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The Canadian Press - ONLINE EDITION

Oscars bittersweet for some documentary nominees who've lost subjects, colleagues

EDITORS AND LIBRARIANS PLEASE ELIMINATE THIS IMAGE FROM YOUR SYSTEMS AS PERMISSION FOR THE ASSOCIATED PRESS TO USE THIS IMAGE HAS BEEN WITHDRAWN BY THE COPYRIGHT HOLDER Photo dated July 2010 made available by the makers of the Oscar nominated documentary The Lady in Number 6, in which she tells her story, of Alice Herz-Sommer, believed to be the oldest-known survivor of the Holocaust, who died in London on Sunday morning at the age of 110. Herz-Sommer’s devotion to the piano and to her son sustained her through two years in a Nazi prison camp. (AP Photo/The Lady in Number 6, Bunbury Films)

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EDITORS AND LIBRARIANS PLEASE ELIMINATE THIS IMAGE FROM YOUR SYSTEMS AS PERMISSION FOR THE ASSOCIATED PRESS TO USE THIS IMAGE HAS BEEN WITHDRAWN BY THE COPYRIGHT HOLDER Photo dated July 2010 made available by the makers of the Oscar nominated documentary The Lady in Number 6, in which she tells her story, of Alice Herz-Sommer, believed to be the oldest-known survivor of the Holocaust, who died in London on Sunday morning at the age of 110. Herz-Sommer’s devotion to the piano and to her son sustained her through two years in a Nazi prison camp. (AP Photo/The Lady in Number 6, Bunbury Films)

BEVERLY HILLS, Calif. - While the Academy Awards are a celebration for most nominees, they're a reminder for some filmmakers of those they've recently lost.

During a Wednesday-night event honouring this year's documentary nominees, "The Lady in Number 6: Music Saved My Life" filmmakers reminisced about Alice Herz-Sommer, the optimistic 110-year-old musician and Holocaust survivor who served as the star of their Oscar-nominated short documentary.

Herz-Sommer, a piano player who was believed to be the oldest-known survivor of the Holocaust, died Sunday at a London hospital.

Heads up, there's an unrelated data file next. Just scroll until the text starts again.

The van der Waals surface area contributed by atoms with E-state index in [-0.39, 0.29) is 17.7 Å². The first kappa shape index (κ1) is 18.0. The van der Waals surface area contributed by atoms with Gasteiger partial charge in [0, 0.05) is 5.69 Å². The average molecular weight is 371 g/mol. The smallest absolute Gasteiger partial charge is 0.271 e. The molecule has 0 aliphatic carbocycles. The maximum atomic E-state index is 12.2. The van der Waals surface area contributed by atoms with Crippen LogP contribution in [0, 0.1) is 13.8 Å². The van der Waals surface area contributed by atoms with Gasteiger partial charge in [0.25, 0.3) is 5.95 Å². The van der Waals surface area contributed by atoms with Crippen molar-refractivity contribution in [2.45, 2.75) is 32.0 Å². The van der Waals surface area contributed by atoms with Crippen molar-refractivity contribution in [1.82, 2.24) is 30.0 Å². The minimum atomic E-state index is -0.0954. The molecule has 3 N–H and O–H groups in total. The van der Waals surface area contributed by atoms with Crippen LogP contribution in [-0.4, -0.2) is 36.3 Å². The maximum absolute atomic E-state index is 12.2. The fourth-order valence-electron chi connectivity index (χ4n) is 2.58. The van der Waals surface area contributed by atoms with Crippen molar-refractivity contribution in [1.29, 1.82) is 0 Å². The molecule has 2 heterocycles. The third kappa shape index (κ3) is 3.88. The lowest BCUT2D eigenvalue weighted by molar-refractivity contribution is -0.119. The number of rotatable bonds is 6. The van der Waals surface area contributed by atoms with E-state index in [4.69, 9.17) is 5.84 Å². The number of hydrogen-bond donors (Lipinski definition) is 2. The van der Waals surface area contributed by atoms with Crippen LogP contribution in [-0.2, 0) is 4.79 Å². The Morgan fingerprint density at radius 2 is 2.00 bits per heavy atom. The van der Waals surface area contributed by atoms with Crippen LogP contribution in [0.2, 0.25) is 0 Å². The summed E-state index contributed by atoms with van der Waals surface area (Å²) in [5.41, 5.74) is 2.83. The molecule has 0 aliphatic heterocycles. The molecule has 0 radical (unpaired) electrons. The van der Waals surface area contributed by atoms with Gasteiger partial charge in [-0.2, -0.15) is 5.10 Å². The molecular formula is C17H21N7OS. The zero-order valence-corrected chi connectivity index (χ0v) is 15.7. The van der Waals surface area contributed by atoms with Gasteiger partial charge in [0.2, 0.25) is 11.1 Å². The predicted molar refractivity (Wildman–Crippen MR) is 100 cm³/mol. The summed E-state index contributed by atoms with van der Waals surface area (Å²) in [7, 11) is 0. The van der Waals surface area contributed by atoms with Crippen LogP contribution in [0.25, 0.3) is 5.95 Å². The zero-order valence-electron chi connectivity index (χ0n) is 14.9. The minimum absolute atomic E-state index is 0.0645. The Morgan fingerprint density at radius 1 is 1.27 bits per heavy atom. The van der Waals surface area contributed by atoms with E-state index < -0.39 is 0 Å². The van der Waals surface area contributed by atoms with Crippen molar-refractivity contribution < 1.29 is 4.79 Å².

"We thought she was going to go on forever," said Montreal-based director Malcolm Clarke, who told the crowd at the motion picture academy headquarters he originally didn't want to make a film about Herz-Sommer until he met her and was taken with her charisma.

"The Lady in Number 6" is competing against earth artist portrait "CaveDigger," hate crime account "Facing Fear," Yemeni uprising story "Karama Has No Walls" and prison hospice tale "Prison Terminal: The Last Days of Private Jack Hall" for the short documentary trophy at the Academy Awards.

Morgan Neville, director of documentary feature nominee "20 Feet From Stardom," recalled that film producer Gil Friesen originally conceived of the idea of a film about backup singers. Friesen, an entertainment executive who helped to found A&M Records, died in 2012.

"He worked with us right up until a few weeks before we premiered it when he passed away, so this whole experience of the film and how it's been received has been so bittersweet because Gil's not here to enjoy it, and he would've loved every minute of it," said Neville. "Believe me."

The film is up against the battlefield expose "Dirty Wars," Japanese artist portrait "Cutie and the Boxer," Indonesian death squad odyssey "The Act of Killing" and Egyptian revolution recount "The Square."

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Online:

http://www.oscars.com

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Follow AP Entertainment Writer Derrik J. Lang on Twitter at http://www.twitter.com/derrikjlang.

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